Patients Underreporting Medical Conditions

December 1, 2006

Patients with a serious mental illness (SMI), such as schizophrenia or bipolar disorder, may underreport co-occurring medical conditions. Dr Amy Kilbourne and colleagues performed a cross-sectional analysis of 35,857 patients from the Department of Veterans Affairs (VA) National Registry to determine whether SMI patients were less likely to report a co-occurring medical condition. Results were published in the August 2006 issue of The Journal of Nervous and Mental Disease.

Patients with a serious mental illness (SMI), such as schizophrenia or bipolar disorder, may underreport co-occurring medical conditions. Dr Amy Kilbourne and colleagues performed a cross-sectional analysis of 35,857 patients from the Department of Veterans Affairs (VA) National Registry to determine whether SMI patients were less likely to report a co-occurring medical condition. Results were published in the August 2006 issue of The Journal of Nervous and Mental Disease.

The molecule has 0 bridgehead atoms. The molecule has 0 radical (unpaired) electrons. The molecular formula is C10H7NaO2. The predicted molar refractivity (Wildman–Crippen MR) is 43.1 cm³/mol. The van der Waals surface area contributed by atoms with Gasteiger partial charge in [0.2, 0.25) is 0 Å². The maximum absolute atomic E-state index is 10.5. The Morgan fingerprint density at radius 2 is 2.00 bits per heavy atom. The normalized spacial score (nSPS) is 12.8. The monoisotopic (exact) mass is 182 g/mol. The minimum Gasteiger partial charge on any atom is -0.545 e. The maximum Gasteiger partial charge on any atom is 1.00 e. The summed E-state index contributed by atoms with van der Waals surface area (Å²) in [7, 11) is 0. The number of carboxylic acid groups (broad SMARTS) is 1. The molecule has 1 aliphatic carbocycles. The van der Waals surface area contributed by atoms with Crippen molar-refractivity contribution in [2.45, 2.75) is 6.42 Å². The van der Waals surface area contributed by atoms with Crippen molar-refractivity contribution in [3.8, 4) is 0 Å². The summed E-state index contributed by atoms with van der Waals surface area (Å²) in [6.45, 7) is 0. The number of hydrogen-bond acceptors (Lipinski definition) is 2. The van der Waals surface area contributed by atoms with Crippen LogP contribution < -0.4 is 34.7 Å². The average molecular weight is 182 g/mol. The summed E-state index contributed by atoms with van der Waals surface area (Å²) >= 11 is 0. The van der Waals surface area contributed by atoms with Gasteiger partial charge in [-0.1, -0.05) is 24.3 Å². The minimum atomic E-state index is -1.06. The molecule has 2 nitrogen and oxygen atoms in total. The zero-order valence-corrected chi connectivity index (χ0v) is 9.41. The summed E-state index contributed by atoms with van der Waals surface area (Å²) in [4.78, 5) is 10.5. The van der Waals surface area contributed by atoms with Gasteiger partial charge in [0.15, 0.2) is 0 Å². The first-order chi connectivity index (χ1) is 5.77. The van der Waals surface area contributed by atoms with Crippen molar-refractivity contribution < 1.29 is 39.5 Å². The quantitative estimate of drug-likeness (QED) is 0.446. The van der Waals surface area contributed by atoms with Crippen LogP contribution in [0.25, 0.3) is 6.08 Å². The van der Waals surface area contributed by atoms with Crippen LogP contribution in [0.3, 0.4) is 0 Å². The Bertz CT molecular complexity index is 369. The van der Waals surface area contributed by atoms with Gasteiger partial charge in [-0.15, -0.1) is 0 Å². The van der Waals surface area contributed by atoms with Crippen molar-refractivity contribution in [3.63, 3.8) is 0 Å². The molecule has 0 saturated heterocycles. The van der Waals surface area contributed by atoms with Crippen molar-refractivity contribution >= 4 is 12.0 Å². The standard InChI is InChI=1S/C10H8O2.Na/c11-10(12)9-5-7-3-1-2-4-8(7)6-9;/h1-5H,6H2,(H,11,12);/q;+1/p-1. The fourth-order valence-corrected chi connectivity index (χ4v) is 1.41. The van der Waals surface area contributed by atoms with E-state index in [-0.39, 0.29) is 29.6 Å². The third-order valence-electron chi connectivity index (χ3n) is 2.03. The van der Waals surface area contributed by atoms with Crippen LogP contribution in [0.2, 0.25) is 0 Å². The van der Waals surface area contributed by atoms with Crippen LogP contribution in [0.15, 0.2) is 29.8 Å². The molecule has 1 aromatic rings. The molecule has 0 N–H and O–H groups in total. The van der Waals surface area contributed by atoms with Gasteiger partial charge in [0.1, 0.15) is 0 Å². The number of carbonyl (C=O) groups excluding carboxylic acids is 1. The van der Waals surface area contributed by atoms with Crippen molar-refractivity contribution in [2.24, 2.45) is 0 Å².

The study compared VA patients who had received an SMI diagnosis with those who had not. The researchers used inpatient and outpatient data to identify patients in whom any of these conditions were diagnosed and compared their findings with patients' self-reports. Analysis showed that patients with an SMI were less likely than non-SMI patients to report being told by doctors that they had heart disease, arthritis, cancer, diabetes, back pain, congestive heart failure, and hypertension (P < .001 for each).The researchers emphasized the need for clinicians to make sure that patients are aware of their medical conditions.